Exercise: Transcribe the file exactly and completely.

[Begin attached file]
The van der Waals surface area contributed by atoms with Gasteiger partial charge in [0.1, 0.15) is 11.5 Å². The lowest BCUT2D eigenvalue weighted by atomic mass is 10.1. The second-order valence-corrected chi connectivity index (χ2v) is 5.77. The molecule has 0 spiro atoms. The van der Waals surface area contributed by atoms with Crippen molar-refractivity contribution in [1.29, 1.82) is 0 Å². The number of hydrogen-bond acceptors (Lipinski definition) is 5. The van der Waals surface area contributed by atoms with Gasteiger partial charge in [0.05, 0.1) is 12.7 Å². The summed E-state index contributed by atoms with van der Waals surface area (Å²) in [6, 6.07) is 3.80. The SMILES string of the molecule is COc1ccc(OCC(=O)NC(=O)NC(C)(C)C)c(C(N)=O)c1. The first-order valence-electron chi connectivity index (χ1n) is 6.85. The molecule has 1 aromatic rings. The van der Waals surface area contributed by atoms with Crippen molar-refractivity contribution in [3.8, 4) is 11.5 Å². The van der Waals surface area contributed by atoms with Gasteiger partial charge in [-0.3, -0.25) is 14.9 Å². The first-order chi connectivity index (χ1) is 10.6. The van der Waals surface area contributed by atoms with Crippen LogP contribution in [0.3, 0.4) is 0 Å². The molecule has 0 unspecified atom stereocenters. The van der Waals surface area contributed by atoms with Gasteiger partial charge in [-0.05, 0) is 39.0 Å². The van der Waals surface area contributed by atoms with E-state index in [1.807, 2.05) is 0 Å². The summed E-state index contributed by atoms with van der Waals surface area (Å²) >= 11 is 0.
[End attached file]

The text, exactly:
The van der Waals surface area contributed by atoms with Gasteiger partial charge in [0.1, 0.15) is 11.5 Å². The lowest BCUT2D eigenvalue weighted by atomic mass is 10.1. The second-order valence-corrected chi connectivity index (χ2v) is 5.77. The molecule has 0 spiro atoms. The van der Waals surface area contributed by atoms with Crippen molar-refractivity contribution in [1.29, 1.82) is 0 Å². The number of hydrogen-bond acceptors (Lipinski definition) is 5. The van der Waals surface area contributed by atoms with Gasteiger partial charge in [0.05, 0.1) is 12.7 Å². The summed E-state index contributed by atoms with van der Waals surface area (Å²) in [6, 6.07) is 3.80. The SMILES string of the molecule is COc1ccc(OCC(=O)NC(=O)NC(C)(C)C)c(C(N)=O)c1. The first-order valence-electron chi connectivity index (χ1n) is 6.85. The molecule has 1 aromatic rings. The van der Waals surface area contributed by atoms with Crippen molar-refractivity contribution in [3.8, 4) is 11.5 Å². The van der Waals surface area contributed by atoms with Gasteiger partial charge in [-0.3, -0.25) is 14.9 Å². The first-order chi connectivity index (χ1) is 10.6. The van der Waals surface area contributed by atoms with Crippen LogP contribution in [0.3, 0.4) is 0 Å². The molecule has 0 unspecified atom stereocenters. The van der Waals surface area contributed by atoms with Gasteiger partial charge in [-0.05, 0) is 39.0 Å². The van der Waals surface area contributed by atoms with E-state index in [1.807, 2.05) is 0 Å². The summed E-state index contributed by atoms with van der Waals surface area (Å²) >= 11 is 0.